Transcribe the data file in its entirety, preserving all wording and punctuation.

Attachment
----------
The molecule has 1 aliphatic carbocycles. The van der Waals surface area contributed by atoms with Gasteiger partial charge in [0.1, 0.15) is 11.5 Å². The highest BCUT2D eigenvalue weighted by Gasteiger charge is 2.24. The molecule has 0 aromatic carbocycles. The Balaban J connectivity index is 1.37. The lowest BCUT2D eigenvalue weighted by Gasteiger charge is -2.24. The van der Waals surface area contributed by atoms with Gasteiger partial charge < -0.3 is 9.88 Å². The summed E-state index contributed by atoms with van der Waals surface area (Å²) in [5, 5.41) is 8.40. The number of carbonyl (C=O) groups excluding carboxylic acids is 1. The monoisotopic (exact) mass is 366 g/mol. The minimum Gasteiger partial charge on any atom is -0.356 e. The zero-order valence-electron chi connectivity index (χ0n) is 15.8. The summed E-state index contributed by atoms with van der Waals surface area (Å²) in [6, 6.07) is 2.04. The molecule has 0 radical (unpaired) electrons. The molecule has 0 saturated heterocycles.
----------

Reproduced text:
The molecule has 1 aliphatic carbocycles. The van der Waals surface area contributed by atoms with Gasteiger partial charge in [0.1, 0.15) is 11.5 Å². The highest BCUT2D eigenvalue weighted by Gasteiger charge is 2.24. The molecule has 0 aromatic carbocycles. The Balaban J connectivity index is 1.37. The lowest BCUT2D eigenvalue weighted by Gasteiger charge is -2.24. The van der Waals surface area contributed by atoms with Gasteiger partial charge < -0.3 is 9.88 Å². The summed E-state index contributed by atoms with van der Waals surface area (Å²) in [5, 5.41) is 8.40. The number of carbonyl (C=O) groups excluding carboxylic acids is 1. The monoisotopic (exact) mass is 366 g/mol. The minimum Gasteiger partial charge on any atom is -0.356 e. The zero-order valence-electron chi connectivity index (χ0n) is 15.8. The summed E-state index contributed by atoms with van der Waals surface area (Å²) in [6, 6.07) is 2.04. The molecule has 0 radical (unpaired) electrons. The molecule has 0 saturated heterocycles.